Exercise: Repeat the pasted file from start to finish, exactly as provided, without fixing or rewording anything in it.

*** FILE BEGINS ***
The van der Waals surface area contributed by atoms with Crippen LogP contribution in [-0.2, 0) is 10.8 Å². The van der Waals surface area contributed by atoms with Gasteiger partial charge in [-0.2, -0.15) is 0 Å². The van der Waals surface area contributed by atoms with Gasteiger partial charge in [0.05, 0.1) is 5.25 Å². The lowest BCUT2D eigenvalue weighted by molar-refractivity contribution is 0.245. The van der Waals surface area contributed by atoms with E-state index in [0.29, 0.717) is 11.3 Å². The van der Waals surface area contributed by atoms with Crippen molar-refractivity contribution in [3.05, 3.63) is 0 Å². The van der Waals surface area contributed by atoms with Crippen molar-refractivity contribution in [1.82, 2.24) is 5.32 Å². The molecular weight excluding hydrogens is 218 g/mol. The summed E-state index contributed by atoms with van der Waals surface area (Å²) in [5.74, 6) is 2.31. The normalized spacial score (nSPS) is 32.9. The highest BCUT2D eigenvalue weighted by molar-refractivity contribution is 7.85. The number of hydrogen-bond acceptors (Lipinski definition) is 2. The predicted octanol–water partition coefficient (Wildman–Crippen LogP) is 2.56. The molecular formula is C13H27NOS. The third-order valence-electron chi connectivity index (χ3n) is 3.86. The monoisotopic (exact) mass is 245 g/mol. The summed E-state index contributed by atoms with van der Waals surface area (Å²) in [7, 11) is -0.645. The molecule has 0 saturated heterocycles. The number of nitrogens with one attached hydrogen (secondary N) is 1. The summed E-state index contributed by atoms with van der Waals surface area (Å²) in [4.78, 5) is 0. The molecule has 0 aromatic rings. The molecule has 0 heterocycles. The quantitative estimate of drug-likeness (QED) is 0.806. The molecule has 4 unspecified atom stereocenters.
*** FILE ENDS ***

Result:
The van der Waals surface area contributed by atoms with Crippen LogP contribution in [-0.2, 0) is 10.8 Å². The van der Waals surface area contributed by atoms with Gasteiger partial charge in [-0.2, -0.15) is 0 Å². The van der Waals surface area contributed by atoms with Gasteiger partial charge in [0.05, 0.1) is 5.25 Å². The lowest BCUT2D eigenvalue weighted by molar-refractivity contribution is 0.245. The van der Waals surface area contributed by atoms with E-state index in [0.29, 0.717) is 11.3 Å². The van der Waals surface area contributed by atoms with Crippen molar-refractivity contribution in [3.05, 3.63) is 0 Å². The van der Waals surface area contributed by atoms with Crippen molar-refractivity contribution in [1.82, 2.24) is 5.32 Å². The molecular weight excluding hydrogens is 218 g/mol. The summed E-state index contributed by atoms with van der Waals surface area (Å²) in [5.74, 6) is 2.31. The normalized spacial score (nSPS) is 32.9. The highest BCUT2D eigenvalue weighted by molar-refractivity contribution is 7.85. The number of hydrogen-bond acceptors (Lipinski definition) is 2. The predicted octanol–water partition coefficient (Wildman–Crippen LogP) is 2.56. The molecular formula is C13H27NOS. The third-order valence-electron chi connectivity index (χ3n) is 3.86. The monoisotopic (exact) mass is 245 g/mol. The summed E-state index contributed by atoms with van der Waals surface area (Å²) in [7, 11) is -0.645. The molecule has 0 saturated heterocycles. The number of nitrogens with one attached hydrogen (secondary N) is 1. The summed E-state index contributed by atoms with van der Waals surface area (Å²) in [4.78, 5) is 0. The molecule has 0 aromatic rings. The molecule has 0 heterocycles. The quantitative estimate of drug-likeness (QED) is 0.806. The molecule has 4 unspecified atom stereocenters.